Most businesses have dealt with gamification before. Perhaps they used Foursquare to drive customer engagement or created some kind of reward or point system for their employees. Some have even turned to gamification to help them assess potential employees and get a better idea of how the candidate would actually behave while on the job. Now, with the technology and tools available, companies are able to use gamification to drive employee engagement in ways that were never before possible.
Why are businesses so interested in gamification? Giving effective employee rewards and recognition can be tough. Cash rewards are generally appreciated, but over time, we become accustomed to being given the same reward and start to need more in order to maintain the same drive. Just think about the last time you got a real thrill from your paycheck, compared to the first time you got a job. Gamification helps to solve this problem by providing a forum for giving status and recognition that scales over time without having to hand out larger and larger bonus checks.
Another reason, of course, is that games are fun, and certain jobs, which in their nature are boring or unfulfilling, need that extra element of fun in order to retain happy, engaged employees. Target, for example, started scoring its cashiers based on whether they were scanning items in the optimum amount of time. A light would flash red or green for each particular item, indicating if they were meeting the optimum time or not, and a score would be given on the screen to see how close the cashier was to the ideal time. The system allows cashiers to receive immediate feedback on their work, helps to improve the employee’s flow and also gives the cashiers a sense of control, because they know how they are doing at their job and how they can improve.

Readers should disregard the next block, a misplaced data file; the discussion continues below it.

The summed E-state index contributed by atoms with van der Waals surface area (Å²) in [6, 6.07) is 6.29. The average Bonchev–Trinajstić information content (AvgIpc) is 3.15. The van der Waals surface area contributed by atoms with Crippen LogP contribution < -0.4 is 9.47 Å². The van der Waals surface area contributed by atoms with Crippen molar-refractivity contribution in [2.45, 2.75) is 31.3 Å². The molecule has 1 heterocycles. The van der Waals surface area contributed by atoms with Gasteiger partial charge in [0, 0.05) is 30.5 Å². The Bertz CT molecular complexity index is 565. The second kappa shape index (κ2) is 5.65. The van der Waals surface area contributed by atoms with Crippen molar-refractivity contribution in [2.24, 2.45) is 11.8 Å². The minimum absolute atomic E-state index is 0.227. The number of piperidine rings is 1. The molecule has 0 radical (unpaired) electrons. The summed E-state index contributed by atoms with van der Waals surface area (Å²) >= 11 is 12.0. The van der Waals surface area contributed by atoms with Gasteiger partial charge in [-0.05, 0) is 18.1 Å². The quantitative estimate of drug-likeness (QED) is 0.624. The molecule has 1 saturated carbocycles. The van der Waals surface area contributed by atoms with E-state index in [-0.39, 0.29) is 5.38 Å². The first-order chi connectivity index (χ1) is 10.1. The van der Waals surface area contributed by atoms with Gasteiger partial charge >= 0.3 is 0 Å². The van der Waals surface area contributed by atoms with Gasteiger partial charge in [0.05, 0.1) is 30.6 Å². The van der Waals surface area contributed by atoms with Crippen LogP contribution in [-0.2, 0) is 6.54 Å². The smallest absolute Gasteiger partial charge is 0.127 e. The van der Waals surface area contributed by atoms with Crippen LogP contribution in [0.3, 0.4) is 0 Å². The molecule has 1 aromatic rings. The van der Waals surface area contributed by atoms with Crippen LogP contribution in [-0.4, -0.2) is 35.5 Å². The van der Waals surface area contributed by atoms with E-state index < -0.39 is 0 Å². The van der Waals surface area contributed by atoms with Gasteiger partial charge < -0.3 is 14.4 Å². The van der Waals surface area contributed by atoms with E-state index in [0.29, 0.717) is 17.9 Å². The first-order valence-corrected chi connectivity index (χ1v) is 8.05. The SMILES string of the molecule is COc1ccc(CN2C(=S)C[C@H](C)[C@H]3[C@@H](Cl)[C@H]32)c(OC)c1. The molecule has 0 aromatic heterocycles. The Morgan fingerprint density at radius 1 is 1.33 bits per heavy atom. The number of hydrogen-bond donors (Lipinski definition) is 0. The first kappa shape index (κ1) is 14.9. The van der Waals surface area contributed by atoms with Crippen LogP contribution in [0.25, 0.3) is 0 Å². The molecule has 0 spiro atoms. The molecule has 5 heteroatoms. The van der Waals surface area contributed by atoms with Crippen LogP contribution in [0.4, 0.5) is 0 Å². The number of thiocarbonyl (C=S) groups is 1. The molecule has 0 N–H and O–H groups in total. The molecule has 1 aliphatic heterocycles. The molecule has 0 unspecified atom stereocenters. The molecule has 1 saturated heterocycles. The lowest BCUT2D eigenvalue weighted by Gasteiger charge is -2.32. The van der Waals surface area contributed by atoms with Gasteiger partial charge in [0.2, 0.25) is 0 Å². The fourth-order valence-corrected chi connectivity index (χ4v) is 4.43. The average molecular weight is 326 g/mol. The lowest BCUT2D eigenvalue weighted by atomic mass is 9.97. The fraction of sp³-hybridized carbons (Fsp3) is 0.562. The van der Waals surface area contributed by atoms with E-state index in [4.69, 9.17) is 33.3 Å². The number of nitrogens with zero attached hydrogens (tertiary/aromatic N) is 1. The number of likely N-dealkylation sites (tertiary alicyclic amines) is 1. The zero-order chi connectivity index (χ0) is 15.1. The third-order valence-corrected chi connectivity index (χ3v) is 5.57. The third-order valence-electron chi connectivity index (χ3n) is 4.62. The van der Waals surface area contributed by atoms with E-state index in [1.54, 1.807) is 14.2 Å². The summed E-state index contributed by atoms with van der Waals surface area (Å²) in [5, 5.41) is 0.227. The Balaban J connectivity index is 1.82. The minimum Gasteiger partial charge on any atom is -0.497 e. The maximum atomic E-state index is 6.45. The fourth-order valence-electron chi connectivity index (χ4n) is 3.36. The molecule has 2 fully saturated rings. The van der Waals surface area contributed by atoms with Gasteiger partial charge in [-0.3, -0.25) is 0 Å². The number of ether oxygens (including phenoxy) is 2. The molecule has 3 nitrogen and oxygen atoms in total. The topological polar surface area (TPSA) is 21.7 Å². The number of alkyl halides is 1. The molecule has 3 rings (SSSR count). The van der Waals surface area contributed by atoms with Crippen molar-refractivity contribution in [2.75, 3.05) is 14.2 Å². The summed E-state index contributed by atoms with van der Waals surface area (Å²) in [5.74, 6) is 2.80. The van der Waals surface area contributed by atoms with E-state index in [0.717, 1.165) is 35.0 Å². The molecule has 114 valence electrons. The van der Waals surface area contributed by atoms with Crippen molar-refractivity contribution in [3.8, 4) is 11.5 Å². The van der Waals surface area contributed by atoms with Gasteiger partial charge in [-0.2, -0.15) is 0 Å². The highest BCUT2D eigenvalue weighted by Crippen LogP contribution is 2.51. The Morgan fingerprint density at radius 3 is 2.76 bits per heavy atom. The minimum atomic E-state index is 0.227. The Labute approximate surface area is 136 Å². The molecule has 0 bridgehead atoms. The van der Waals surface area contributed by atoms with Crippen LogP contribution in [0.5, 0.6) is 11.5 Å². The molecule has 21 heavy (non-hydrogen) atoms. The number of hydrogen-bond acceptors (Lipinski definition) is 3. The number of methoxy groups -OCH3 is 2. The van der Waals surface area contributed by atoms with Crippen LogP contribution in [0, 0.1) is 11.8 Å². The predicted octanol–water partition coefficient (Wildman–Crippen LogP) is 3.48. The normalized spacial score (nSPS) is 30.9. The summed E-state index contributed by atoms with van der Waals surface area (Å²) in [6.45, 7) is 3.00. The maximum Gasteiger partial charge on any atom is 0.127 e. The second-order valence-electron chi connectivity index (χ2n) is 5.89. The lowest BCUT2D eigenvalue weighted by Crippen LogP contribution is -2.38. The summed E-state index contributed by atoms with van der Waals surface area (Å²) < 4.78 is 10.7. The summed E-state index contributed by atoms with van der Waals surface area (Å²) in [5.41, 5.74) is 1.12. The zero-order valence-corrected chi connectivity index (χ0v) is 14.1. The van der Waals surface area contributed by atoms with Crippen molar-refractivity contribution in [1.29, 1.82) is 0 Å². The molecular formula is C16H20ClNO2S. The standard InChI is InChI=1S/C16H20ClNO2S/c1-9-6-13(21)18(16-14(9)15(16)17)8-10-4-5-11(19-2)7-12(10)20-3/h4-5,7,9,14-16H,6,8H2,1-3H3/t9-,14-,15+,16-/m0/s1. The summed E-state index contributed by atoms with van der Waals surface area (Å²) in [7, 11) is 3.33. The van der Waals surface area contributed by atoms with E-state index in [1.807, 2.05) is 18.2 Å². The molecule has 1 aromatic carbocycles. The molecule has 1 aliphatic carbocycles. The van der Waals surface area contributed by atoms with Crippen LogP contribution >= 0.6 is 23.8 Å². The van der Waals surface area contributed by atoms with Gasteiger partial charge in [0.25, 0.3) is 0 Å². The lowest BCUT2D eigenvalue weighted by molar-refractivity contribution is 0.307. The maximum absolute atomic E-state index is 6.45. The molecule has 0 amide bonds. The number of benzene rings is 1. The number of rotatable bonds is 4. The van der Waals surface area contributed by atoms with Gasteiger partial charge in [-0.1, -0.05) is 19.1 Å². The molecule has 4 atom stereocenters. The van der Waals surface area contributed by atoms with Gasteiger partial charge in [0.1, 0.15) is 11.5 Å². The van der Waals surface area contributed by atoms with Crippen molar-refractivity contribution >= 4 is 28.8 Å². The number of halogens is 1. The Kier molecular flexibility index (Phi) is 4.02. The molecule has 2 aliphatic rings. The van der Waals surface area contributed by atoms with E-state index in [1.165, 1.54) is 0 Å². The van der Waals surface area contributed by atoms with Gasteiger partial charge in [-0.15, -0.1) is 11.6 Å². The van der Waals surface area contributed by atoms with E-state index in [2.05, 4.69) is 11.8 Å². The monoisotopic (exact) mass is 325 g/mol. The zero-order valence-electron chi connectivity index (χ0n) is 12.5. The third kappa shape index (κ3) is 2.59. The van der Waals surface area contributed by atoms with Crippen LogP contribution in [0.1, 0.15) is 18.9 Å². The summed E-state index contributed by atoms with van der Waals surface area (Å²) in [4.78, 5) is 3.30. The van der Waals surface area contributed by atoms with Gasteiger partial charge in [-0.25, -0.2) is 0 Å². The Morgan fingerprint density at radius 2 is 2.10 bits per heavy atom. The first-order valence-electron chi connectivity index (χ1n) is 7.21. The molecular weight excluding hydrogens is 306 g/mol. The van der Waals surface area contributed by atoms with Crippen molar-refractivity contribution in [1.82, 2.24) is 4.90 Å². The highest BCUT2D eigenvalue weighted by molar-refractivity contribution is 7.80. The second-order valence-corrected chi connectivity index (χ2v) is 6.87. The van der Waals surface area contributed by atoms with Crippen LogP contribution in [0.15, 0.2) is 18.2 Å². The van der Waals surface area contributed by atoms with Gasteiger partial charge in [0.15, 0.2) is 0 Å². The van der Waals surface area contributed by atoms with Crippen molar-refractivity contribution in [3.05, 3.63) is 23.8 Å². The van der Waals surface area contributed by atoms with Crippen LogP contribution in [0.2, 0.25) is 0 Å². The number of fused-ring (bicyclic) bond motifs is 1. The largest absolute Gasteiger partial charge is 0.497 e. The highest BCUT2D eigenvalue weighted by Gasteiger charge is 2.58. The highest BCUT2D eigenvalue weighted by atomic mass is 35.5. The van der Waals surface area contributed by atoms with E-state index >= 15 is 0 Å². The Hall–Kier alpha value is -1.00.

For companies considering using gamification to boost engagement, it’s important to remember the following things:
1. The Goal, Not the Tool, is Most Important
Before putting the time and budget into a gamification system, it’s important to identify the goal you want to achieve. What engagement issues are your employees facing? In the Target example, employees needed regular feedback and measurement of performance in order to boost productivity, but in other cases, employees don’t need help with time management, but instead, want recognition for other outcomes, such as making a certain number of sales calls. Find a measurable goal you want to achieve, and use gamification to help you meet that goal.
2. Keep Recognition Frequent
For a system like this to be effective, it’s important to provide rewards frequently in order for the program to be fun and engaging. If it’s going to take an employee a month or more to get any feedback from the system, they are much more likely to forget about the program altogether and not feel motivated to reach that reward. Instead, design the program so that it rewards incremental progress.
3. Keep it Social
What is it that makes a game fun? Is it quietly racking up points that nobody sees? Of course not. The fun is in the competition and sharing when you reach a certain goal, so whichever forum you decide to use, be sure that it includes a social element.
4. Be Committed
As with any change within a company, management must be committed to the change and be willing to put in the time to advance it in order for it to succeed. Select one person who will head up the gamification idea so that it will be accepted and actually used by employees.
5. Remember the Technical Side
As gamification systems become more high tech, it’s important for companies to make sure they have the IT framework to support them, so that latency or bugs don’t become a problem. The exact requirements will depend on the nature of the program, but if you want to use something that involves complex components, such as in the Target example above, you may need to use a faster medium. Flash storage would be one option, but figure out which infrastructure would work best with your current system.
When done right, gamification provides businesses with a valuable tool for increasing employee morale and productivity. What business problem would you solve with gamification?
Image credit: CC by Samuel Mann